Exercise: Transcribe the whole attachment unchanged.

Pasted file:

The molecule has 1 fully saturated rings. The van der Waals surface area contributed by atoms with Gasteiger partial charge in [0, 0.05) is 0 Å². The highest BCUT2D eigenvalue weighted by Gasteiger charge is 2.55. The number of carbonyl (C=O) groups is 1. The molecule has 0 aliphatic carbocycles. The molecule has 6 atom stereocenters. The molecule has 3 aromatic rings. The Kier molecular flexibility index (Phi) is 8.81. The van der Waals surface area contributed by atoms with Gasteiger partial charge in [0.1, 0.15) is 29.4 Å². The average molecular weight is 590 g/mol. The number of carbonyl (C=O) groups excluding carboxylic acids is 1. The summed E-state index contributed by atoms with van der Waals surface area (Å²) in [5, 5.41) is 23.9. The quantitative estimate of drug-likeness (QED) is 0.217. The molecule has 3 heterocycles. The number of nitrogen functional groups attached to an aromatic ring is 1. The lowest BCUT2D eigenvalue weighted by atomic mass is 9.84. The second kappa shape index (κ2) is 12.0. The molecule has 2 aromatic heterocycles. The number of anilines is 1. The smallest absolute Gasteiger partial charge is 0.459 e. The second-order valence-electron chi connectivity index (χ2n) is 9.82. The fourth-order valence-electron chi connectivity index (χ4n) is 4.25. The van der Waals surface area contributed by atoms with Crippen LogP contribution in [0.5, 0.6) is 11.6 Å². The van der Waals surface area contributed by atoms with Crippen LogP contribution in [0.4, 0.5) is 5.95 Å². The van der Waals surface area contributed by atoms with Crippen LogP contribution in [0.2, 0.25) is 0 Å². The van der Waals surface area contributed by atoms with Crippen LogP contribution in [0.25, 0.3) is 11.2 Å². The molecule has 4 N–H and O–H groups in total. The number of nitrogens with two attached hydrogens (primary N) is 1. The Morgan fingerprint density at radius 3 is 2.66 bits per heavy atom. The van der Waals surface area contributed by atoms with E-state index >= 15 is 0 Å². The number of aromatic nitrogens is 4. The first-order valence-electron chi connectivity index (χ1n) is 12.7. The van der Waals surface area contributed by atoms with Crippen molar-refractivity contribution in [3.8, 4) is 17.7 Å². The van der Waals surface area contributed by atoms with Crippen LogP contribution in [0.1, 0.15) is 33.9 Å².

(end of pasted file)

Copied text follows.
The molecule has 1 fully saturated rings. The van der Waals surface area contributed by atoms with Gasteiger partial charge in [0, 0.05) is 0 Å². The highest BCUT2D eigenvalue weighted by Gasteiger charge is 2.55. The number of carbonyl (C=O) groups is 1. The molecule has 0 aliphatic carbocycles. The molecule has 6 atom stereocenters. The molecule has 3 aromatic rings. The Kier molecular flexibility index (Phi) is 8.81. The van der Waals surface area contributed by atoms with Gasteiger partial charge in [0.1, 0.15) is 29.4 Å². The average molecular weight is 590 g/mol. The number of carbonyl (C=O) groups excluding carboxylic acids is 1. The summed E-state index contributed by atoms with van der Waals surface area (Å²) in [5, 5.41) is 23.9. The quantitative estimate of drug-likeness (QED) is 0.217. The molecule has 3 heterocycles. The number of nitrogen functional groups attached to an aromatic ring is 1. The lowest BCUT2D eigenvalue weighted by atomic mass is 9.84. The second kappa shape index (κ2) is 12.0. The molecule has 2 aromatic heterocycles. The number of anilines is 1. The smallest absolute Gasteiger partial charge is 0.459 e. The second-order valence-electron chi connectivity index (χ2n) is 9.82. The fourth-order valence-electron chi connectivity index (χ4n) is 4.25. The van der Waals surface area contributed by atoms with Crippen LogP contribution in [0.5, 0.6) is 11.6 Å². The van der Waals surface area contributed by atoms with Crippen LogP contribution in [0.4, 0.5) is 5.95 Å². The van der Waals surface area contributed by atoms with Crippen LogP contribution in [0.2, 0.25) is 0 Å². The van der Waals surface area contributed by atoms with Crippen LogP contribution in [0.25, 0.3) is 11.2 Å². The molecule has 4 N–H and O–H groups in total. The number of nitrogens with two attached hydrogens (primary N) is 1. The Morgan fingerprint density at radius 3 is 2.66 bits per heavy atom. The van der Waals surface area contributed by atoms with E-state index >= 15 is 0 Å². The number of aromatic nitrogens is 4. The first-order valence-electron chi connectivity index (χ1n) is 12.7. The van der Waals surface area contributed by atoms with Crippen molar-refractivity contribution in [3.8, 4) is 17.7 Å². The van der Waals surface area contributed by atoms with Crippen LogP contribution in [0.1, 0.15) is 33.9 Å².